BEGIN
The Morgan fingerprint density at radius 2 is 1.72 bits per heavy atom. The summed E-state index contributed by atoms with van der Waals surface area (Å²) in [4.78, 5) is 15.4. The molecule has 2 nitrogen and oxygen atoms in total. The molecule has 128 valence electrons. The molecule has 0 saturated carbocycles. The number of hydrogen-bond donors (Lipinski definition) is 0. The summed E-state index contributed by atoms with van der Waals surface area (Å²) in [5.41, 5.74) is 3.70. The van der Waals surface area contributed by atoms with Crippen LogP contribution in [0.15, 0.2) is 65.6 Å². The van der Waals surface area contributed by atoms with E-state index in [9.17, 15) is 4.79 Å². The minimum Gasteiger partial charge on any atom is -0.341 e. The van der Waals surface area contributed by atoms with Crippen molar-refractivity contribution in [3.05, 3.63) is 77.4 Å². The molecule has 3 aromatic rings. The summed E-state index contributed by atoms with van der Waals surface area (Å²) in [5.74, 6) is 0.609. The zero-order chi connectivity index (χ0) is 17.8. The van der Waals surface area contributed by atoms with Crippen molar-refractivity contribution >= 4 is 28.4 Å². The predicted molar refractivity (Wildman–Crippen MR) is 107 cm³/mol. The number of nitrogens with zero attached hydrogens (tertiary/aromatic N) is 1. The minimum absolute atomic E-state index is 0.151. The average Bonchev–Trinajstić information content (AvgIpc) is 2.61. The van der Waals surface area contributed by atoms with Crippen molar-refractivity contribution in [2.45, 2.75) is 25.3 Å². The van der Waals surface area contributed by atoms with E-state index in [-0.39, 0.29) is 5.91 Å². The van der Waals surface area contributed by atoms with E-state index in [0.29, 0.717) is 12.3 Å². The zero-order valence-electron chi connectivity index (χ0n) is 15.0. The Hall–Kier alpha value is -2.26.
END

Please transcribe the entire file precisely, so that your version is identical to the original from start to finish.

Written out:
The Morgan fingerprint density at radius 2 is 1.72 bits per heavy atom. The summed E-state index contributed by atoms with van der Waals surface area (Å²) in [4.78, 5) is 15.4. The molecule has 2 nitrogen and oxygen atoms in total. The molecule has 128 valence electrons. The molecule has 0 saturated carbocycles. The number of hydrogen-bond donors (Lipinski definition) is 0. The summed E-state index contributed by atoms with van der Waals surface area (Å²) in [5.41, 5.74) is 3.70. The van der Waals surface area contributed by atoms with Crippen LogP contribution in [0.15, 0.2) is 65.6 Å². The van der Waals surface area contributed by atoms with E-state index in [9.17, 15) is 4.79 Å². The minimum Gasteiger partial charge on any atom is -0.341 e. The van der Waals surface area contributed by atoms with Crippen molar-refractivity contribution in [3.05, 3.63) is 77.4 Å². The molecule has 3 aromatic rings. The summed E-state index contributed by atoms with van der Waals surface area (Å²) in [5.74, 6) is 0.609. The zero-order chi connectivity index (χ0) is 17.8. The van der Waals surface area contributed by atoms with Crippen molar-refractivity contribution >= 4 is 28.4 Å². The predicted molar refractivity (Wildman–Crippen MR) is 107 cm³/mol. The number of nitrogens with zero attached hydrogens (tertiary/aromatic N) is 1. The minimum absolute atomic E-state index is 0.151. The average Bonchev–Trinajstić information content (AvgIpc) is 2.61. The van der Waals surface area contributed by atoms with Crippen molar-refractivity contribution in [2.45, 2.75) is 25.3 Å². The van der Waals surface area contributed by atoms with E-state index in [-0.39, 0.29) is 5.91 Å². The van der Waals surface area contributed by atoms with E-state index in [0.29, 0.717) is 12.3 Å². The zero-order valence-electron chi connectivity index (χ0n) is 15.0. The Hall–Kier alpha value is -2.26.